Max Ernst During the Rain

Good morning, Max, are you still on the lookout for what has never been?

— Of course. The sun continues to be stored on the wrong side of disaster.

I arrived expecting to find you robed in red feathers, assisted by a pregnant hermaphrodite with a chewed-bloody right arm.

— Think of me as the father of scissors.

Yes, or as the great collagist of the labyrinth, cutting and pasting it into a new bicameral mind in which an identity in the midden of the instant supplants consciousness.

— The complete man must live simultaneously in several places, within several human beings. In him a range of people and multifarious situations must be continually present. Think of me as a hundred-headed guy.

Or as a nude sleeping in a water-lily harness rotating through a morning mined of maternal charge.

— Or as a derbied bird-headed man with brains for ass, both hemispheres having split his pants.

Are you suggesting that external objects have now broken with their normal environment and that the component parts have emancipated themselves from it in such a way that they are now able to strike up new relationships with other elements?

— If mother had not used my crib for stirrups, Herr Rabbit would not have had to pop the placenta cork to set my fetus free.

Is this what happens to you from staring at stains on the wall?

— Oh yes, blue immobilities, dormant ochres, centrifigual blocks magnificent in their centripetal sway, mummified hornets bursting their shrouds in order to drill into the bones of lightning rampant in a bear! At wing with my vision, I palpate the bowels of solar foals.

But is anything left of the beginning?

— Calcium-brittle flowers press upward. Faunal penetrations course the vineal verdure.

So who are these half-concealed beings peering out of your vitreous pillars and morel-like pipes?

— Sciomantic divinations. I consult the spirits of World Wars I and II. The nascent dead are avatars appearing in a cypress or a stele. Shell-shocked trolls reassembling via my hell-hocked mind. Souls in Hades doomed to re-colonize in floral nests as leaden yet hissing eggs. For “Europe After the Rain II” read: “Europe After the Reign — of Mars.”

In these spirits I detect an older tradition, the medieval Persian world of the Sha-nameh. Ghosts of Safavid art, the homuncular grotesques of Sultan Muhammed or Aqa Mirak.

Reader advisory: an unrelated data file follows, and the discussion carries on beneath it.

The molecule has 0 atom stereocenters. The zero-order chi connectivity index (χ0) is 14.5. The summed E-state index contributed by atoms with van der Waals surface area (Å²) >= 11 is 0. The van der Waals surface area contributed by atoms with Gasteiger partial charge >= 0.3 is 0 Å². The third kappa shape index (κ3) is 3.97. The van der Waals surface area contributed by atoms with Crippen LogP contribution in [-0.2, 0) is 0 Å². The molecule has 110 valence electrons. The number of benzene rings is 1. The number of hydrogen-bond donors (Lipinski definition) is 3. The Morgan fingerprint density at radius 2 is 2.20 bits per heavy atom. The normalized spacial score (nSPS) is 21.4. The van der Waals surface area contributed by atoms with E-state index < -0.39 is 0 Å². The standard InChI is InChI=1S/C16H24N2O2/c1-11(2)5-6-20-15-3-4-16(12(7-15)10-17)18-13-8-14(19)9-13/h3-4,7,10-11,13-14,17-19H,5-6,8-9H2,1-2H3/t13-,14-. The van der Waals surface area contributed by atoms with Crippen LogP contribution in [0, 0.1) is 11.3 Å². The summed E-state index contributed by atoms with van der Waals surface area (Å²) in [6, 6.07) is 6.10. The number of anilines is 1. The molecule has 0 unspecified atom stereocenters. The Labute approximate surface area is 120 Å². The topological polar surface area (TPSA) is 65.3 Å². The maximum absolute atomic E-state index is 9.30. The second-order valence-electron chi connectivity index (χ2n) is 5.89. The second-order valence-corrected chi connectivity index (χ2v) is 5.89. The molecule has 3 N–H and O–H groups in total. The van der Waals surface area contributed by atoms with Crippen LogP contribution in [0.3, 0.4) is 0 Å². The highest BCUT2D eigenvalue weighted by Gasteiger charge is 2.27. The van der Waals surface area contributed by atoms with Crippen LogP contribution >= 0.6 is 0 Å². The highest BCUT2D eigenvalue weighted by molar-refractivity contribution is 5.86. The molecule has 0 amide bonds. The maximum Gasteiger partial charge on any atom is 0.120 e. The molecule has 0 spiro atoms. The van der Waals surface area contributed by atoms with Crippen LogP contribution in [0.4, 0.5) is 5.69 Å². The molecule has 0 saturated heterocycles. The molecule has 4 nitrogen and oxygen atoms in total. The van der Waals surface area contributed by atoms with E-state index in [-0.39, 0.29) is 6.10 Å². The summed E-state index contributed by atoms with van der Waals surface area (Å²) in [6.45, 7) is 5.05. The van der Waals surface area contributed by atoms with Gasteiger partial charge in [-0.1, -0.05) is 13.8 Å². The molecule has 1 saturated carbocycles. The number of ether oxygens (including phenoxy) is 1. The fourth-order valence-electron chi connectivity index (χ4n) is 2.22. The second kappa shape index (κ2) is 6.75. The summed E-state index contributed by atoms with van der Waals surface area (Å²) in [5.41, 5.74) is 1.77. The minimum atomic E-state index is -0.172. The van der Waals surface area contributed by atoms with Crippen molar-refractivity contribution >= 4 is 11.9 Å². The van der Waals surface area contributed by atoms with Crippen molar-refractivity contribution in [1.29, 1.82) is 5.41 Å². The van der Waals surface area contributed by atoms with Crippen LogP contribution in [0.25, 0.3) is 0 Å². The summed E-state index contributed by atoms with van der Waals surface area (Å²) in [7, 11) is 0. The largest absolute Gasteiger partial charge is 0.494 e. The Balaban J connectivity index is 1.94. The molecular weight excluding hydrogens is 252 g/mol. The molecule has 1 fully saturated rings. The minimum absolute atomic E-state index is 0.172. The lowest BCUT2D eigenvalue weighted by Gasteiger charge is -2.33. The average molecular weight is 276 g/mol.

— Ah yes, plants as insects caught red-handed in self-fecundating arcs.

I hear you are stalked by beetles decked out in bells.

— As a blind swimmer passing as a wheat grain through the cross-section of a tree, or traveling as a whiz of sperm in a contrary will, I made myself a seer.

Is not all artifice including nature?

— Man’s temptation is to identify with a single period in time, and to therefore believe that he can free himself from the tentacles spiderfolded in birth and rapture.

Is that why you have attempted to free everything from its shell,
from its distance,
from its comparative size,
from its physical and chemical properties,
its outward appearance?

— Only the sewer cricket lockered in Saint Cecilia’s uterus can respond to that. My point was not to find myself and to counteract any desire for harmony with tremendous centrifugal force.

And these half-red-garbed, half-naked “goddesses”? They stand like pupa-forms in the debris of an observational world. One, a queenly rose-feathered owl, is accompanied by a swan-headed man with a broken spear. Who are they?

— Where Mars is, Aphrodite is only a shadow away.

Justice will be done, but does the green hand guiding the serrated blade have a body at stake?

— In every desire there is a skull whose cranium is a womb of flame.

Whose long blue arm is that milking volcano fumes out of nymph echo?

— I am only interested in that which saw itself in me.

Is not all blessed with the desiccate kiss of farewell?

— Here then is the secret of my force: while painting with swan’s head hand I relentlessly regurgitate a crop of pigeon’s milk into the beaks of my young.

We must learn how to sound our mental volume without grieving, to hear our fingers and not moan with our hands.

— And, while watching the pillage of immensity, to see everything as it really is: without adherence or bond.

FROM Anticline (Black Widow Press, 2010)
REPRINTED WITH THE AUTHOR’S PERMISSION

Printed from Cerise Press: http://www.cerisepress.com

Permalink URL: http://www.cerisepress.com/02/06/max-ernst-during-the-rain